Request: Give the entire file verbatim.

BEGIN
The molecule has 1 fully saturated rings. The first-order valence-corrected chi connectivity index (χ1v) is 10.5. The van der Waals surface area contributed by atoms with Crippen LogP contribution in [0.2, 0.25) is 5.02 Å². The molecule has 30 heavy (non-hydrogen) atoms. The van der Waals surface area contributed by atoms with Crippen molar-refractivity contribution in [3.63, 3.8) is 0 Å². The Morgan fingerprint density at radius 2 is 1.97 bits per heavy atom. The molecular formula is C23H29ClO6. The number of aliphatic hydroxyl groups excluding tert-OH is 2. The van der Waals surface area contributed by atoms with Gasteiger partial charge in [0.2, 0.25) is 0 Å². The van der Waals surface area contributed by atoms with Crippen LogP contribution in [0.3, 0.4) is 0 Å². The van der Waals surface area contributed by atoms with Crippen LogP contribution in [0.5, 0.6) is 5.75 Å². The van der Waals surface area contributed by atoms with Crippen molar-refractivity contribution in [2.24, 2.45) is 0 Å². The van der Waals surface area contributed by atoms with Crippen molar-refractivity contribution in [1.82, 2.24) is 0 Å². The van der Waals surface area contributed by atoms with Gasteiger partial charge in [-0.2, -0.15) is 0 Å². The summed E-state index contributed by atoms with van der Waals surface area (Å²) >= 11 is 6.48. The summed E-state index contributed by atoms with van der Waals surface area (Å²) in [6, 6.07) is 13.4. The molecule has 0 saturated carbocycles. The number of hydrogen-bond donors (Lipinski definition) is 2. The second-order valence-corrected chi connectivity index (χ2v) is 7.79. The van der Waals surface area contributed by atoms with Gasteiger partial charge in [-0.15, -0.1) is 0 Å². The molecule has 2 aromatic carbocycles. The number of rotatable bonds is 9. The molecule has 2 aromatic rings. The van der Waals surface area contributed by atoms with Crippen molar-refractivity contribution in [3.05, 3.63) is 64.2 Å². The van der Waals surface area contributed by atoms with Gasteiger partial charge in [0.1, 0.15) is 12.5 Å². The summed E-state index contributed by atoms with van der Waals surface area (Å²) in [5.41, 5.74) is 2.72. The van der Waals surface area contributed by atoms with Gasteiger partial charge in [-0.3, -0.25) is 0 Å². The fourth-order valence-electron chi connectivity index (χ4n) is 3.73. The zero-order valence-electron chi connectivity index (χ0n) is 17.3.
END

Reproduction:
The molecule has 1 fully saturated rings. The first-order valence-corrected chi connectivity index (χ1v) is 10.5. The van der Waals surface area contributed by atoms with Crippen LogP contribution in [0.2, 0.25) is 5.02 Å². The molecule has 30 heavy (non-hydrogen) atoms. The van der Waals surface area contributed by atoms with Crippen molar-refractivity contribution in [3.63, 3.8) is 0 Å². The Morgan fingerprint density at radius 2 is 1.97 bits per heavy atom. The molecular formula is C23H29ClO6. The number of aliphatic hydroxyl groups excluding tert-OH is 2. The van der Waals surface area contributed by atoms with Gasteiger partial charge in [0.2, 0.25) is 0 Å². The van der Waals surface area contributed by atoms with Crippen LogP contribution in [0.3, 0.4) is 0 Å². The van der Waals surface area contributed by atoms with Crippen LogP contribution in [0.5, 0.6) is 5.75 Å². The van der Waals surface area contributed by atoms with Crippen molar-refractivity contribution in [2.24, 2.45) is 0 Å². The van der Waals surface area contributed by atoms with Crippen molar-refractivity contribution in [1.82, 2.24) is 0 Å². The van der Waals surface area contributed by atoms with Gasteiger partial charge in [-0.2, -0.15) is 0 Å². The summed E-state index contributed by atoms with van der Waals surface area (Å²) >= 11 is 6.48. The summed E-state index contributed by atoms with van der Waals surface area (Å²) in [6, 6.07) is 13.4. The molecule has 0 saturated carbocycles. The number of hydrogen-bond donors (Lipinski definition) is 2. The second-order valence-corrected chi connectivity index (χ2v) is 7.79. The van der Waals surface area contributed by atoms with Gasteiger partial charge in [-0.15, -0.1) is 0 Å². The molecule has 2 aromatic carbocycles. The number of rotatable bonds is 9. The molecule has 2 aromatic rings. The van der Waals surface area contributed by atoms with Crippen molar-refractivity contribution in [3.05, 3.63) is 64.2 Å². The van der Waals surface area contributed by atoms with Gasteiger partial charge in [0.1, 0.15) is 12.5 Å². The summed E-state index contributed by atoms with van der Waals surface area (Å²) in [5.41, 5.74) is 2.72. The van der Waals surface area contributed by atoms with Gasteiger partial charge in [-0.3, -0.25) is 0 Å². The fourth-order valence-electron chi connectivity index (χ4n) is 3.73. The zero-order valence-electron chi connectivity index (χ0n) is 17.3.